It’s been snowing for a few days up here in the hills above Florence – delicately, sometimes with fat flakes that you can catch in your mouth. There’s not enough to stick to the ground and local life is only slightly disrupted, some people who live further out in the countryside are actually snowed in and can’t get to school. But there isn’t much panic, just patient tolerance as it surely won’t last. As veterans of hard winters we are charmed and I have to stop myself from stopping the car to take another photo of an olive tree blanketed in white. I learn the term “bufera di neve” which sounds soft and gentle but which I’m surprised to learn means blizzard. Tuscan-style.
Our 7-year-old attends a Montessori school in the woods and on Monday we meet the other kids at the start of the day, it’s slowly becoming whiter around us. One of the dads brings up that old chestnut, about how Eskimos have 40 different words for snow. “Which makes sense”, he says, “think of all the different types of snow there are”. And we do think about it: the stuff that falls out of the sky, sometimes fat, sometimes fast. The hard-packed stuff and the stuff that’s almost too fluffy to hold onto, the stuff for moving through and the stuff that has to be dug out of your way to get anywhere, the blowy blustery stuff and the snow you can use to build something, sled or ski through.
My daughter is indeed a child of snow. During the hours before she was born, to ease the labour pains I walked and walked, (yes I was tough) through the historic cemetery close to our Oslo home. It was snowing hard, the air was dampened and our (good) boots stomped tracks through the soft powder, past the graves of Munch and Ibsen and the WWII resistance fighters, feeling strangely comforted to walk among these old souls. Within a few hours we got to meet our own little Norwegian.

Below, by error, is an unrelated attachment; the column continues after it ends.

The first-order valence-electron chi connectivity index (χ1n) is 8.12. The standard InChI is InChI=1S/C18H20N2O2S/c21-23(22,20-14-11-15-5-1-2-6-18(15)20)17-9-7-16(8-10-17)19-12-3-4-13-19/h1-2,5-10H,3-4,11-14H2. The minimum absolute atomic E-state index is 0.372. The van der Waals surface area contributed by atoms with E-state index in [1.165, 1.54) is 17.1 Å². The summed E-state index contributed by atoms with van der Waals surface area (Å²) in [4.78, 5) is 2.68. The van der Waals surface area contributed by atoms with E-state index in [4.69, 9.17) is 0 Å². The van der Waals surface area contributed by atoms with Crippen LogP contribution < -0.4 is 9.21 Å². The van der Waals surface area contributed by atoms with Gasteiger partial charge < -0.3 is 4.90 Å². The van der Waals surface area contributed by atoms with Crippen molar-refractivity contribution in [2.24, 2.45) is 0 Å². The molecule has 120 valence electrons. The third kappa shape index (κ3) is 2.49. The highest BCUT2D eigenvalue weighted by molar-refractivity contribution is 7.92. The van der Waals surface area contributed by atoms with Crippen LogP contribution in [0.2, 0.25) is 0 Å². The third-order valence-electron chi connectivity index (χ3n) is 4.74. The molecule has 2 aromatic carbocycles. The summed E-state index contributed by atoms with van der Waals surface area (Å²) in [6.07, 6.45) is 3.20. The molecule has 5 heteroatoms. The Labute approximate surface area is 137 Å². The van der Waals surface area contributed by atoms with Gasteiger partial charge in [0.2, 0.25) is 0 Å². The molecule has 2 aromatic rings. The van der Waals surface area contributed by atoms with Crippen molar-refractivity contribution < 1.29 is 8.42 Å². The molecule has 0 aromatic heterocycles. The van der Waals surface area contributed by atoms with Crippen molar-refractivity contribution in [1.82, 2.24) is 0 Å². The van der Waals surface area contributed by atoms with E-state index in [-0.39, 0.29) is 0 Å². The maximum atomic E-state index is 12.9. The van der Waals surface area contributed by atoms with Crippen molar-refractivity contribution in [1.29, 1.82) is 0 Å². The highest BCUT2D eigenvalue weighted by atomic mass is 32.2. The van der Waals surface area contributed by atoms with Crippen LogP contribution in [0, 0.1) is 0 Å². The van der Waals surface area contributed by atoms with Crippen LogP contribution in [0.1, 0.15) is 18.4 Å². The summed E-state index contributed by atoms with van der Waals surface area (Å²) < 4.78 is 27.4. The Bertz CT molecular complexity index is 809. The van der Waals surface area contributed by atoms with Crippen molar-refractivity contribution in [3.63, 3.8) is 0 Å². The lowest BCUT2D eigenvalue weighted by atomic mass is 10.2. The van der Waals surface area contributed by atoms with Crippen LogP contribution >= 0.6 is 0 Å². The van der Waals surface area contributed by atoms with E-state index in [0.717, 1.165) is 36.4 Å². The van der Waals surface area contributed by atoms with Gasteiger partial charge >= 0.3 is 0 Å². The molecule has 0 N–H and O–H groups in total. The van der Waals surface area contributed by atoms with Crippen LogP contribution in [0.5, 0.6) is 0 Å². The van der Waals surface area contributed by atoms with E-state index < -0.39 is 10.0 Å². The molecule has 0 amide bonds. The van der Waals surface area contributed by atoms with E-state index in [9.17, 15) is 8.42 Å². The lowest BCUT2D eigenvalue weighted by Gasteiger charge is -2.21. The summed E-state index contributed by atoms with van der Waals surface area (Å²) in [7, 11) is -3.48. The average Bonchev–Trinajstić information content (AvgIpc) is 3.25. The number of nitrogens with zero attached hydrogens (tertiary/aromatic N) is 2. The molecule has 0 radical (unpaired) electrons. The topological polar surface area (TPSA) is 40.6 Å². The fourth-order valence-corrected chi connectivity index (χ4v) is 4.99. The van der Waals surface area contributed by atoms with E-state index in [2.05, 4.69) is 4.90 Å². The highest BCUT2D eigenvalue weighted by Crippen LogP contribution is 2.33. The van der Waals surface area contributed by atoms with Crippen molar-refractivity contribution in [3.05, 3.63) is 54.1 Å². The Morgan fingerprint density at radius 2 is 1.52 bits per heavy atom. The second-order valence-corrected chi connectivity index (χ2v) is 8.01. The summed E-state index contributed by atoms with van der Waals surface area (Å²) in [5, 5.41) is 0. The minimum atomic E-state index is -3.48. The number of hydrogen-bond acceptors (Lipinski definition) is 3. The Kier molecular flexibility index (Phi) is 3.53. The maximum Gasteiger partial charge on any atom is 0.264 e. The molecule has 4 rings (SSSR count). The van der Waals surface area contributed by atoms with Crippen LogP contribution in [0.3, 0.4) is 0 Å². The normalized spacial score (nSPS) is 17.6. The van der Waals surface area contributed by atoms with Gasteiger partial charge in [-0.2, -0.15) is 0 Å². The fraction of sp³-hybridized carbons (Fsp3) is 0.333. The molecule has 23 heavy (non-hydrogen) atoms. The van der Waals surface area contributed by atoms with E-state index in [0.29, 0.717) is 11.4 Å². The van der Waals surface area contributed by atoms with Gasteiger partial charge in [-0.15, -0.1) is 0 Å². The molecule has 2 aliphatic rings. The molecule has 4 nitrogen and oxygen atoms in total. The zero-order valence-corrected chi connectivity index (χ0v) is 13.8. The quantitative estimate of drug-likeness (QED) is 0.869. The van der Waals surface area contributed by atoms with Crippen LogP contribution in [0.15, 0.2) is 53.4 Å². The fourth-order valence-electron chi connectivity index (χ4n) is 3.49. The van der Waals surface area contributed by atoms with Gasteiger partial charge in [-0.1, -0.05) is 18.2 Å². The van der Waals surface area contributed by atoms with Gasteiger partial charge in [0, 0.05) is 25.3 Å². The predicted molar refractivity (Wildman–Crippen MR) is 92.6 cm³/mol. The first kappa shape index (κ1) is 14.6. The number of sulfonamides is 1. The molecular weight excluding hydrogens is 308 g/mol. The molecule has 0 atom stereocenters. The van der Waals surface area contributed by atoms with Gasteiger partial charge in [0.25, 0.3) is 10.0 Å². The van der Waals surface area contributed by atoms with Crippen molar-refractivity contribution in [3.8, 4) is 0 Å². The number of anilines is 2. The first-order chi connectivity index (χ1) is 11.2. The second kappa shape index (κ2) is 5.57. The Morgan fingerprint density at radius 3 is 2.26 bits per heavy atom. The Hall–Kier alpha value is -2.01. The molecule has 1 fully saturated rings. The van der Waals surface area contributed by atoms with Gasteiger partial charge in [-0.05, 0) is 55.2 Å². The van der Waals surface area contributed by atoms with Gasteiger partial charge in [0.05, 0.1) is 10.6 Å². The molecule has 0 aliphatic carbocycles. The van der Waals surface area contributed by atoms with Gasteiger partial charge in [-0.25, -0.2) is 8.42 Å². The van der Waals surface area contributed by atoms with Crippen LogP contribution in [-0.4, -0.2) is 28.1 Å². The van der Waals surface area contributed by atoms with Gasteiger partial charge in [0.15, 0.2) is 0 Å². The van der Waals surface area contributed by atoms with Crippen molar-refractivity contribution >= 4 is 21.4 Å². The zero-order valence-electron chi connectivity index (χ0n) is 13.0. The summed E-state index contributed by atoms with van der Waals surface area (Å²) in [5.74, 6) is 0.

A few years later we walked through the same graveyard every day to her nature kindergarten, which brought the children into the woods outside the city 3 days a week. Over her 2 years with that group, this tough girl clocked up many hours of trekking through snow, sledding down hills, chopping wood, building shelters, a latrine and obstacle courses in the trees. In all weathers. She knows more about snow than I ever will.
I didn’t grow up with snow in Dublin and have only as an adult come to know and respect it. By marrying a Canadian I made a serious lifestyle choice which was further compounded by living for several years in eastern Canada and then when we starting raising our kids in Norway. But there we took it on as a part of life which affected almost every aspect of daily life 4-6 months of the year.
And here we are in the woods outside Florence, looking at this almost foreign-looking snow falling through the tall Roman pines, we almost crave it as it’s been so long since we’ve seen it. The kids open their mouths and catch the fat flakes when they see them, they’re transported with delight. A week before it snowed near us, my daughter’s friend who lives deep in the country arrived at school one morning with a cloth bag around her neck. She produced from the bag, very carefully, a glass jar. Opening it up she proudly showed us a mushy mess and declared “Snow from my garden!”
Now I watch my daughter listening intently to the young Italian dad discussing the eskimos and I realise I’m disappointed to think that her deep, deep connection to this cold white stuff in its many forms and shapes and surroundings and uses and receptacles of emotion is limited to just one word. In English we just call it snow, and in Oslo, we used the very Norwegian-sounding word snø though if you dig deeper there other words available.
And what about this whole 40 Eskimo words thing? It’s an idea that has stuck with people but it’s basically not true, a linguistic misconception and a more complex issue which I can only suggest you read up on it. Similar ideas that circulate include there being numerous Irish words for rain. In fact I just read last week in the local paper – and this was of great interest to the dad – about the dozens of phrases for “it’s bloody cold” in Tuscan towns and villages.
I watch my girl stick out her tongue to catch another flake and run off down the road towards the school with her classmates and teachers. And I know that she and I know that words don’t really matter so much. It’s the feelings and the memories that stick.